Meet a real-life Energy Advisor: Justin Stuva saves the day

When it comes to helping people, Justin Stuva can’t get enough. That’s why in addition to advising co-op members on how they can save on their energy bills, he spends nearly 50 hours a week as an on-call ambulance driver.

How’d you become an energy advisor?
Actually, I’m a third generation co-op worker. My grandpa was the CEO of a co-op, and my dad is one now. My grandma worked for a co-op, and my uncle was a lineman. You could say it runs in the family.

What’d you do before?
I went to school for business administration and marketing at Illinois State University, and the summers of my junior and senior years I worked for Corn Belt Energy. Then I graduated in 2008, and at that time not only wasn’t anyone hiring, most places were letting people go. I took a job with another co-op for a year here in Illinois, and then this position opened up in 2009 at Corn Belt Energy.

And you know, the marketing and business administration background helped me to get the job, but a lot of the skills I developed for the position were learned in the field with my supervisor.

What’s the last hobby you picked up?
The most recent hobby I’ve acquired is driving ambulances. I’m actually a volunteer for the ambulance service headquartered in LeRoy. I was looking for a way to be engaged in the community and wanted to find something to do, and someone had mentioned that they were looking for someone to drive the ambulance. I started in February of 2014, and I’m usually on-call now about 40 to 50 hours a week. It’s actually prompted me to go back to get my EMT license.

Do you need a special license to drive one of those things?
There’s training, but mostly they want to make sure you’ve driven something that large. I grew up driving trucks and tractors, so it wasn’t that different to go from driving a big truck while hunting to using a big ambulance to go pick people up.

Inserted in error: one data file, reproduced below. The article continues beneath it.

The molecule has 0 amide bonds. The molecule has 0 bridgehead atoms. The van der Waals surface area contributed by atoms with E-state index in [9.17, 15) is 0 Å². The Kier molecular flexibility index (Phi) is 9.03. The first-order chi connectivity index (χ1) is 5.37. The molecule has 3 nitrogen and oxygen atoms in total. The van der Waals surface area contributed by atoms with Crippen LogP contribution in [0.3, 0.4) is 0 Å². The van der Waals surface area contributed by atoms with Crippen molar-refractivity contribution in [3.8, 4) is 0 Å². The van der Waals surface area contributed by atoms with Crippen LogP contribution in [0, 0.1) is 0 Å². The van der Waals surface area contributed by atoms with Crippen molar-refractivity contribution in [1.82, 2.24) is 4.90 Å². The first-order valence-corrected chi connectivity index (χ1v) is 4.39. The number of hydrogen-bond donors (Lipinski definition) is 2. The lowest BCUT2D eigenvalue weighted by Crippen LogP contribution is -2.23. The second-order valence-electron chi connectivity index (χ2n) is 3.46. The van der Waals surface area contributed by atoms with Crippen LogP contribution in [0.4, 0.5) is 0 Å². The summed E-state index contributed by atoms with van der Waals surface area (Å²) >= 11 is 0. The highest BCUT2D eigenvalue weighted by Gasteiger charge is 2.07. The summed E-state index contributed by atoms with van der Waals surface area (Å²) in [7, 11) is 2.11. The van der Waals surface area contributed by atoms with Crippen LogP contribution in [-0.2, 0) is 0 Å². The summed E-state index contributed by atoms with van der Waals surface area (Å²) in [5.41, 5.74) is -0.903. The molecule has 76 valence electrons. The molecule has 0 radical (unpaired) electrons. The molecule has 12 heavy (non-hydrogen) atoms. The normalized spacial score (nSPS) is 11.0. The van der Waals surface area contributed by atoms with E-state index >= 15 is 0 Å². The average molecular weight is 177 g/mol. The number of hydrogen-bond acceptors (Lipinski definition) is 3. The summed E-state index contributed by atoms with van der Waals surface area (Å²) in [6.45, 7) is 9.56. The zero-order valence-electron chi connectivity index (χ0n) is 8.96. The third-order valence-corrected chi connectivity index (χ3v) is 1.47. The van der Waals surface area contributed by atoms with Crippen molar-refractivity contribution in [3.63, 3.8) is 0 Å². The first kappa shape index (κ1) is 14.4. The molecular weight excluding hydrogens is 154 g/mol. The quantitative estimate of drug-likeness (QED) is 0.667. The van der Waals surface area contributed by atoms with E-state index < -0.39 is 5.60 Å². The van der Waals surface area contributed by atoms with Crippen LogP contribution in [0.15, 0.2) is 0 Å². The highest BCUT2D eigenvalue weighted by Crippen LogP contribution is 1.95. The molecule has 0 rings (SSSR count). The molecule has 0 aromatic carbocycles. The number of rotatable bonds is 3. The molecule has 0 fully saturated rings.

It’s funny, but back in the day a paper cut could gross me out. Now I’ve got a passion for driving an ambulance, where I might see a whole lot worse.

If you could switch lives with a person for one day, who would it be?
If I could choose to do anything, it would be to professionally hunt for a day. You get some of these guys that get paid to go hunting, and I think spending a day in their life, going into exotic places and seeing things I might not otherwise, would be incredible.

If you could only listen to one song for the rest of you life, what would it be?
“I Can Only Imagine,” by Mercy Me.

How’d you change your energy habits after you took this job?
My wife would probably call me a little too strict when it comes to turning stuff off. She was rather annoyed, initially, when we first got together. But this job does make you more aware of how and when you use power. I find it rather fascinating to pull up my own usage and say, wow, my Christmas lights use up 30 dollars a month, is it really worth having them? And my wife says, shut up and put up the Christmas lights.

What’s the number one thing members want to know?
People want to know why their bill is the way it is. That’s the number one thing people call in about. They want to understand their bill and understand what a kilowatt hour of electricity really is. It can be tough to get your head around because it’s not a tangible thing. Everybody knows exactly what a gallon of milk looks and feels like, but it’s tough to quantify a kilowatt hour in someone’s mind.

One explanation that usually helps is to start with a standard 100-watt light bulb, which everyone’s familiar with. If you run that for ten hours, it will use one kilowatt hour. If we can start there, we can usually build up to other appliances and how much energy they use with that as a reference point.

If you weren’t an Energy Advisor, what would you be?
I take a lot of pleasure in helping people out. That’s what I’m doing with the whole EMT thing; I’m trying to take on a role in the community where I can help more people. I could see being a paramedic, just because I enjoy doing it so much. But I work in a co-op environment, and I love helping people there, too.